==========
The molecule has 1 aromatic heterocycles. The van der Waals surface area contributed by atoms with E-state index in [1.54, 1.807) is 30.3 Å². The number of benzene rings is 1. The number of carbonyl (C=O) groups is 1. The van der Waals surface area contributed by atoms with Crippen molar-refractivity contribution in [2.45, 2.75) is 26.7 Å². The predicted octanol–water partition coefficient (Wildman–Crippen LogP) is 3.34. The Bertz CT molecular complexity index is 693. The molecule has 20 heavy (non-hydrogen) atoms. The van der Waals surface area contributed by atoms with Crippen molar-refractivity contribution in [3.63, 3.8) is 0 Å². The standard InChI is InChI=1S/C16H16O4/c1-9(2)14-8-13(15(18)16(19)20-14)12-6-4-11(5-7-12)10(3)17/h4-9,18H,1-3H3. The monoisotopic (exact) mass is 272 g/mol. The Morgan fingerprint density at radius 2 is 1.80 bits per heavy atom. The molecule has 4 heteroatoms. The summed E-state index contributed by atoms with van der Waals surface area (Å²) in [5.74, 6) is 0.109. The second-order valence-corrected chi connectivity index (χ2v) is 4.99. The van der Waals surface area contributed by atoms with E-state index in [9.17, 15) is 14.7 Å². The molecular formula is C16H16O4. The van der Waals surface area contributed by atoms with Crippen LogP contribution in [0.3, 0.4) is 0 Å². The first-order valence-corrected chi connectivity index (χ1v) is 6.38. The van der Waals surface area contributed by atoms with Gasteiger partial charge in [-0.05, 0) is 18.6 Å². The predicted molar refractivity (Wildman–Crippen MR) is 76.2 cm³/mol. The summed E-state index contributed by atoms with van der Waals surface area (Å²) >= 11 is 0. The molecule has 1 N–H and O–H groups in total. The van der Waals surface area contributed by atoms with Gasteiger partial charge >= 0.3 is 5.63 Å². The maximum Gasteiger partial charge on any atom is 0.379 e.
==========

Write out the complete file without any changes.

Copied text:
The molecule has 1 aromatic heterocycles. The van der Waals surface area contributed by atoms with E-state index in [1.54, 1.807) is 30.3 Å². The number of benzene rings is 1. The number of carbonyl (C=O) groups is 1. The van der Waals surface area contributed by atoms with Crippen molar-refractivity contribution in [2.45, 2.75) is 26.7 Å². The predicted octanol–water partition coefficient (Wildman–Crippen LogP) is 3.34. The Bertz CT molecular complexity index is 693. The molecule has 20 heavy (non-hydrogen) atoms. The van der Waals surface area contributed by atoms with Crippen molar-refractivity contribution in [3.63, 3.8) is 0 Å². The standard InChI is InChI=1S/C16H16O4/c1-9(2)14-8-13(15(18)16(19)20-14)12-6-4-11(5-7-12)10(3)17/h4-9,18H,1-3H3. The monoisotopic (exact) mass is 272 g/mol. The Morgan fingerprint density at radius 2 is 1.80 bits per heavy atom. The molecule has 4 heteroatoms. The summed E-state index contributed by atoms with van der Waals surface area (Å²) in [5.74, 6) is 0.109. The second-order valence-corrected chi connectivity index (χ2v) is 4.99. The van der Waals surface area contributed by atoms with E-state index in [9.17, 15) is 14.7 Å². The molecular formula is C16H16O4. The van der Waals surface area contributed by atoms with Crippen LogP contribution in [0.3, 0.4) is 0 Å². The first-order valence-corrected chi connectivity index (χ1v) is 6.38. The van der Waals surface area contributed by atoms with Gasteiger partial charge in [-0.05, 0) is 18.6 Å². The predicted molar refractivity (Wildman–Crippen MR) is 76.2 cm³/mol. The summed E-state index contributed by atoms with van der Waals surface area (Å²) >= 11 is 0. The molecule has 1 N–H and O–H groups in total. The van der Waals surface area contributed by atoms with Gasteiger partial charge >= 0.3 is 5.63 Å². The maximum Gasteiger partial charge on any atom is 0.379 e.